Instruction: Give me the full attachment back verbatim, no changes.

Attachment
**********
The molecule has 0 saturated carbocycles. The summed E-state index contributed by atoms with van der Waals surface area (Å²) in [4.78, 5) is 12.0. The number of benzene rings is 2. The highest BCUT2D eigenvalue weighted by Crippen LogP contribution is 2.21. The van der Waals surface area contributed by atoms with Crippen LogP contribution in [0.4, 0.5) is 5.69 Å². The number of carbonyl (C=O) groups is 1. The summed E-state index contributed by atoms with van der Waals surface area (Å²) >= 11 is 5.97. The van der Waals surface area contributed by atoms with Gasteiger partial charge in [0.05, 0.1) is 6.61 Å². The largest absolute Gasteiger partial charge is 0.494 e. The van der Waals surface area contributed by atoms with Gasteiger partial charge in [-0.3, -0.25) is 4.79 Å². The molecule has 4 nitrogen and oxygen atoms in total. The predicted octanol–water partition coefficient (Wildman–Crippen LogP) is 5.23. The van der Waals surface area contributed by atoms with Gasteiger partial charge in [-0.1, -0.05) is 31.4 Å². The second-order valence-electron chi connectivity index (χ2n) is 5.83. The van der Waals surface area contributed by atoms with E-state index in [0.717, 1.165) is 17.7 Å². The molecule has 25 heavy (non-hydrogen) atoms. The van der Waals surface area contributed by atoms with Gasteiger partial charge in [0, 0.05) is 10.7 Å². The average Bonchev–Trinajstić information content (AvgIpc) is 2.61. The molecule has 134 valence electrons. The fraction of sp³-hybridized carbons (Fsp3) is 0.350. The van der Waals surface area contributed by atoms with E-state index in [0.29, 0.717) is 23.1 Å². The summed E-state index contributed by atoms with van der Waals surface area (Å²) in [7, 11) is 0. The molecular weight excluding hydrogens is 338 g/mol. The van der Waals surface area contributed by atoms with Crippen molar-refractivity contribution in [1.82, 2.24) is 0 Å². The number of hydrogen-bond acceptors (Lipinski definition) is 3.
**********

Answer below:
The molecule has 0 saturated carbocycles. The summed E-state index contributed by atoms with van der Waals surface area (Å²) in [4.78, 5) is 12.0. The number of benzene rings is 2. The highest BCUT2D eigenvalue weighted by Crippen LogP contribution is 2.21. The van der Waals surface area contributed by atoms with Crippen LogP contribution in [0.4, 0.5) is 5.69 Å². The number of carbonyl (C=O) groups is 1. The summed E-state index contributed by atoms with van der Waals surface area (Å²) >= 11 is 5.97. The van der Waals surface area contributed by atoms with Gasteiger partial charge in [0.05, 0.1) is 6.61 Å². The largest absolute Gasteiger partial charge is 0.494 e. The van der Waals surface area contributed by atoms with Gasteiger partial charge in [-0.3, -0.25) is 4.79 Å². The molecule has 4 nitrogen and oxygen atoms in total. The predicted octanol–water partition coefficient (Wildman–Crippen LogP) is 5.23. The van der Waals surface area contributed by atoms with Gasteiger partial charge in [-0.1, -0.05) is 31.4 Å². The second-order valence-electron chi connectivity index (χ2n) is 5.83. The van der Waals surface area contributed by atoms with E-state index in [0.717, 1.165) is 17.7 Å². The molecule has 25 heavy (non-hydrogen) atoms. The van der Waals surface area contributed by atoms with Gasteiger partial charge in [0, 0.05) is 10.7 Å². The average Bonchev–Trinajstić information content (AvgIpc) is 2.61. The molecule has 134 valence electrons. The fraction of sp³-hybridized carbons (Fsp3) is 0.350. The van der Waals surface area contributed by atoms with E-state index in [0.29, 0.717) is 23.1 Å². The summed E-state index contributed by atoms with van der Waals surface area (Å²) in [7, 11) is 0. The molecular weight excluding hydrogens is 338 g/mol. The van der Waals surface area contributed by atoms with Crippen molar-refractivity contribution in [1.82, 2.24) is 0 Å². The number of hydrogen-bond acceptors (Lipinski definition) is 3.